By Eric Peterson | Jul 14, 2014
Natural and Organic Snacks
Founded: October 2009
After a career change, Purely Elizabeth founder Elizabeth Stein started making gluten-free muffins and baked goods in 2008.
"I had been working in the fashion industry," she says. "I was unhappy with my job and went back to school to study holistic nutrition."
It follows that Stein learned all about superfoods "before they were big" and opened a nutrition counseling practice after graduating. As a hobby, she started to dabble in making gluten-free foods.
She brought some of her muffins in 2008 to the Westchester (N.Y.) Triathlon, where she was marketing her counseling services. "People went crazy for them," she says. "That was really the aha moment."
She returned to the triathlon the next year with packaged baking mixes to sell, and no free muffins. The reaction was similarly ecstatic and soon she was covered by New York lifestyle blog Daily Candy. Next thing she knew, she had $10,000 in orders.
"I had no idea of their reach." says Stein of Daily Candy. "We were overnighting ingredients and working 20 hours a day." After filling the backlog, Stein didn't waste any time in finding a co-packer in Vermont.
Today Purely Elizabeth has full lines of granola and oatmeal cereals, and cookie and pancake mixes available at Whole Foods, Target, and other national retailers. She uses ingredients include such grains as quinoa and chia along with almond flour and coconut oil.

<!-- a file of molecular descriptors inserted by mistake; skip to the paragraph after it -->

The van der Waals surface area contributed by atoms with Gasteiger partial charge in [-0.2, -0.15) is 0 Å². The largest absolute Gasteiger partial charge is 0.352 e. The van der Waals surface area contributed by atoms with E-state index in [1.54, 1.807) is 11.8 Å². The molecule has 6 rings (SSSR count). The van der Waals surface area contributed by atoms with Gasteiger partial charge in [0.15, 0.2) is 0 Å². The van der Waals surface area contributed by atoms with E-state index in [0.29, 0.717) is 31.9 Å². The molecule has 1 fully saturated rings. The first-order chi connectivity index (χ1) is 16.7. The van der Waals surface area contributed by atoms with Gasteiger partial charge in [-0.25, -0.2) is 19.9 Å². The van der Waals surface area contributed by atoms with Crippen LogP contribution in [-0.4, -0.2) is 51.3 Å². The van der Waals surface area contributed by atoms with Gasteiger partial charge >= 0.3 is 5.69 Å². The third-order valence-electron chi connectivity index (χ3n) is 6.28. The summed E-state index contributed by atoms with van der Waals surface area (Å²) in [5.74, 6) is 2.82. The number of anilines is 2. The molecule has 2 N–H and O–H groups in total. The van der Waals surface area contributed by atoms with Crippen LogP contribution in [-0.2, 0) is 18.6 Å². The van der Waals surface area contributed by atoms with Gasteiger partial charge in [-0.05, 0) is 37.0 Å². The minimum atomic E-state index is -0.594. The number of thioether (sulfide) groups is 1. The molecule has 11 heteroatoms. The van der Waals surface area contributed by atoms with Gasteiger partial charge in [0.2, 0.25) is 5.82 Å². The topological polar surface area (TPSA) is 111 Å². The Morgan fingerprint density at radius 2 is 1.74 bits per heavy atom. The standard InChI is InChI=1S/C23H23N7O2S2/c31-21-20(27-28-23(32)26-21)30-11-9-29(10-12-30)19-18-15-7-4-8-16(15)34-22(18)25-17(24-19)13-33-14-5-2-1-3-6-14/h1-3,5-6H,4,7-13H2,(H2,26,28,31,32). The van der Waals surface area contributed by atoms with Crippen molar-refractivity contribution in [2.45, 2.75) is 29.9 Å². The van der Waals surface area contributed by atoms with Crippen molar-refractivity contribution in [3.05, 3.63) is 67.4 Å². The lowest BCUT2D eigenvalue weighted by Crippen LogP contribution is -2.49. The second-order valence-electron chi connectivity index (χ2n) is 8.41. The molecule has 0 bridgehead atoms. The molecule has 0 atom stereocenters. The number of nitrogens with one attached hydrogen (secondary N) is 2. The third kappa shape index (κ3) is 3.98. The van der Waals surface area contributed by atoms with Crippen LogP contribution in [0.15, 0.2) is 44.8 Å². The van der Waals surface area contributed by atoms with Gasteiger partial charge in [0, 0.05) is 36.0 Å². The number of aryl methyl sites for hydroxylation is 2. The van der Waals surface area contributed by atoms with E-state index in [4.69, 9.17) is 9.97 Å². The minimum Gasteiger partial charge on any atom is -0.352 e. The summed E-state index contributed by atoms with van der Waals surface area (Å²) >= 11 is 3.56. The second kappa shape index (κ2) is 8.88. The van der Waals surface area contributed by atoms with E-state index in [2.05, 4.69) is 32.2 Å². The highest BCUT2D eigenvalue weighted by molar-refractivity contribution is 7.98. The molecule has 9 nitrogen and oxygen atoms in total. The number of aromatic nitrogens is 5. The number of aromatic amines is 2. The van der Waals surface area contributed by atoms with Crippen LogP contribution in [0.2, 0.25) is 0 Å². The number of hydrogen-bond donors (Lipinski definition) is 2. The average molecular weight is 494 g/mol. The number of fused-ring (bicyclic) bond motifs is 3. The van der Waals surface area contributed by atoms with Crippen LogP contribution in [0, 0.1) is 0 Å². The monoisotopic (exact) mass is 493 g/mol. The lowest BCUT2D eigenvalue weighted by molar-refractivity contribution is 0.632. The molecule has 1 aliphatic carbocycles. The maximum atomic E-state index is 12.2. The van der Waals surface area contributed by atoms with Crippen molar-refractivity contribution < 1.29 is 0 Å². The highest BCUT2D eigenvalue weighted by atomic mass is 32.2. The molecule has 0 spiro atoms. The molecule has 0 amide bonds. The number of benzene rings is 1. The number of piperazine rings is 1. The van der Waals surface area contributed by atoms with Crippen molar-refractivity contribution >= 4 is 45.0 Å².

”Our focus is on better-for you sweeteners, better-for-you oils, and ancient grains," she explains. "The goal is gluten-free, nutrient rich, innovative ingredients, and to taste amazing -- that's most important."
But the goal is to keep discovering -- and rediscovering -- superfoods. "I try to stay one up on ingredients," says Stein. Kaniwa -- "quinoa's baby cousin" -- is the latest ancient grain to show up in Purely Elizabeth's stockroom.
After spending most of her life on the East Coast, Stein moved her company west from New York in June. She's just getting settled in Boulder, and two out of three other employees made the move with her. She expects to make two additional hires in the near term, and expects to find plenty of good candidates in the city that has been called "the 50-yard-line of the natural foods industry."
One reason for the relocation: The company's new co-packer, Natural Food Works, is in northeast Denver. "That move was really prompted by our growth," says Stein, citing Colorado's central location as another factor. "We wanted to partner with a co-packer that could take us through this next growth phase."
But that's not the only reason Stein left the Big Apple. "Being here in Boulder surrounded by all these natural-foods companies and all these innovative companies was important to me," Stein explains. "On a personal level, I am an outdoor person, and I wanted to live someplace where I could get up and go on a hike in the morning. It's a pretty amazing change so far."
Challenges: "Getting through this next growth phase," says Stein, citing the recent entry into Target's national network. "It's a pretty big jump."
And time is in short supply, as Stein is also working on her first cookbook, Eating Purely, due in print in 2015 from Skyhorse Publishing.
Opportunities: Catalog expansion. "Definitely, my goal is to be in several more categories," she says. She's thinking big, targeting "every category but frozen."
Needs: Making some good hires. "We are needing to build out our team more," Stein, citing an immediate need for salespeople.